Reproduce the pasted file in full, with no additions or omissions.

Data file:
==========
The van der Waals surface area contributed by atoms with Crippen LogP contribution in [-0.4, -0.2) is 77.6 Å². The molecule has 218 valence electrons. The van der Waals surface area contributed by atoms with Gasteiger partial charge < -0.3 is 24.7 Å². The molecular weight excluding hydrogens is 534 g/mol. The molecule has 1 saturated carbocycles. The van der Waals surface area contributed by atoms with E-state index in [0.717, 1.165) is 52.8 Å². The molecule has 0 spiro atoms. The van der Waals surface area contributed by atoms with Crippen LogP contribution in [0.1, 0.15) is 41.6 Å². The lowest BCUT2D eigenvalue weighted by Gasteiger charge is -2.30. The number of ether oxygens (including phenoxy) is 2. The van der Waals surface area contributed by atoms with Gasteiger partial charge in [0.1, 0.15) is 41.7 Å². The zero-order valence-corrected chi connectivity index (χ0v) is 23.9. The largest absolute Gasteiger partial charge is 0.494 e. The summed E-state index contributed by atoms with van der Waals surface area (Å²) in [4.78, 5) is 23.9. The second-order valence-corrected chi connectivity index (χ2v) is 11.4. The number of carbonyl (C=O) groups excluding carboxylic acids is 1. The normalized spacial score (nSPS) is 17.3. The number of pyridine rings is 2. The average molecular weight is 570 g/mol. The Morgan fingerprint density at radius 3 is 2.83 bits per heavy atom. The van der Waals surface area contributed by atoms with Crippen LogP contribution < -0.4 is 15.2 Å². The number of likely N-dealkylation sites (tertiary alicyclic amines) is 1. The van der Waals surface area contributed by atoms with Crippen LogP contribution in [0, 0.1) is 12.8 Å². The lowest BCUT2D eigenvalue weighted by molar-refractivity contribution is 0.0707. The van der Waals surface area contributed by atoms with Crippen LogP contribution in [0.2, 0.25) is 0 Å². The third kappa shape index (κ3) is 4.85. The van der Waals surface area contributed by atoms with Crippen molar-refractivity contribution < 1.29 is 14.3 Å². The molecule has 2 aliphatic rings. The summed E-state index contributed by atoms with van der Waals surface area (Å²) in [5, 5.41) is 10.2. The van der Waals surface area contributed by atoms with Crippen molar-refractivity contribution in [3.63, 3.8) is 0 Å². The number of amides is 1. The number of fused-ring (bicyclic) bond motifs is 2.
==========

The van der Waals surface area contributed by atoms with Crippen LogP contribution in [-0.4, -0.2) is 77.6 Å². The molecule has 218 valence electrons. The van der Waals surface area contributed by atoms with Gasteiger partial charge < -0.3 is 24.7 Å². The molecular weight excluding hydrogens is 534 g/mol. The molecule has 1 saturated carbocycles. The van der Waals surface area contributed by atoms with E-state index in [0.717, 1.165) is 52.8 Å². The molecule has 0 spiro atoms. The van der Waals surface area contributed by atoms with Crippen LogP contribution in [0.1, 0.15) is 41.6 Å². The lowest BCUT2D eigenvalue weighted by Gasteiger charge is -2.30. The number of ether oxygens (including phenoxy) is 2. The van der Waals surface area contributed by atoms with Gasteiger partial charge in [0.1, 0.15) is 41.7 Å². The zero-order valence-corrected chi connectivity index (χ0v) is 23.9. The largest absolute Gasteiger partial charge is 0.494 e. The summed E-state index contributed by atoms with van der Waals surface area (Å²) in [4.78, 5) is 23.9. The second-order valence-corrected chi connectivity index (χ2v) is 11.4. The number of carbonyl (C=O) groups excluding carboxylic acids is 1. The normalized spacial score (nSPS) is 17.3. The number of pyridine rings is 2. The average molecular weight is 570 g/mol. The Morgan fingerprint density at radius 3 is 2.83 bits per heavy atom. The van der Waals surface area contributed by atoms with Crippen LogP contribution < -0.4 is 15.2 Å². The number of likely N-dealkylation sites (tertiary alicyclic amines) is 1. The van der Waals surface area contributed by atoms with Crippen LogP contribution in [0, 0.1) is 12.8 Å². The lowest BCUT2D eigenvalue weighted by molar-refractivity contribution is 0.0707. The van der Waals surface area contributed by atoms with Crippen LogP contribution in [0.2, 0.25) is 0 Å². The third kappa shape index (κ3) is 4.85. The van der Waals surface area contributed by atoms with Crippen molar-refractivity contribution < 1.29 is 14.3 Å². The molecule has 2 aliphatic rings. The summed E-state index contributed by atoms with van der Waals surface area (Å²) in [5, 5.41) is 10.2. The van der Waals surface area contributed by atoms with Crippen molar-refractivity contribution in [3.63, 3.8) is 0 Å². The number of amides is 1. The number of fused-ring (bicyclic) bond motifs is 2.